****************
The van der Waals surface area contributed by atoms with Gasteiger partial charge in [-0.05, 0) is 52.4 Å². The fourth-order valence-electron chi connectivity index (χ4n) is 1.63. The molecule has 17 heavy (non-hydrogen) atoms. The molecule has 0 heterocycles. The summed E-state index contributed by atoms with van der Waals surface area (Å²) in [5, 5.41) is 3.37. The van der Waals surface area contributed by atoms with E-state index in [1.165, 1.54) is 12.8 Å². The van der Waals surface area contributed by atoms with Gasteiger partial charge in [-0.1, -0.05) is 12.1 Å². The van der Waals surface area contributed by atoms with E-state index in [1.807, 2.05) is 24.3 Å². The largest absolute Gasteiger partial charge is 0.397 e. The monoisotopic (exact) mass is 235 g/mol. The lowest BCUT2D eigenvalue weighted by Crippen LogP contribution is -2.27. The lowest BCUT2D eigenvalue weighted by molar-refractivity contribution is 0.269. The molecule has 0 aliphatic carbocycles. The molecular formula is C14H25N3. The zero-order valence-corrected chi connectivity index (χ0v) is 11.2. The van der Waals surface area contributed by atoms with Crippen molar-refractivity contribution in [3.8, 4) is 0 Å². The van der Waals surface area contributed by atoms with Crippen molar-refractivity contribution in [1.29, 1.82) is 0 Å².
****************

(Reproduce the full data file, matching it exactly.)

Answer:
The van der Waals surface area contributed by atoms with Gasteiger partial charge in [-0.05, 0) is 52.4 Å². The fourth-order valence-electron chi connectivity index (χ4n) is 1.63. The molecule has 17 heavy (non-hydrogen) atoms. The molecule has 0 heterocycles. The summed E-state index contributed by atoms with van der Waals surface area (Å²) in [5, 5.41) is 3.37. The van der Waals surface area contributed by atoms with E-state index in [1.165, 1.54) is 12.8 Å². The van der Waals surface area contributed by atoms with Gasteiger partial charge in [-0.1, -0.05) is 12.1 Å². The van der Waals surface area contributed by atoms with E-state index in [1.807, 2.05) is 24.3 Å². The largest absolute Gasteiger partial charge is 0.397 e. The monoisotopic (exact) mass is 235 g/mol. The lowest BCUT2D eigenvalue weighted by Crippen LogP contribution is -2.27. The lowest BCUT2D eigenvalue weighted by molar-refractivity contribution is 0.269. The molecule has 0 aliphatic carbocycles. The molecular formula is C14H25N3. The zero-order valence-corrected chi connectivity index (χ0v) is 11.2. The van der Waals surface area contributed by atoms with Crippen molar-refractivity contribution in [3.8, 4) is 0 Å². The van der Waals surface area contributed by atoms with Crippen molar-refractivity contribution in [1.29, 1.82) is 0 Å².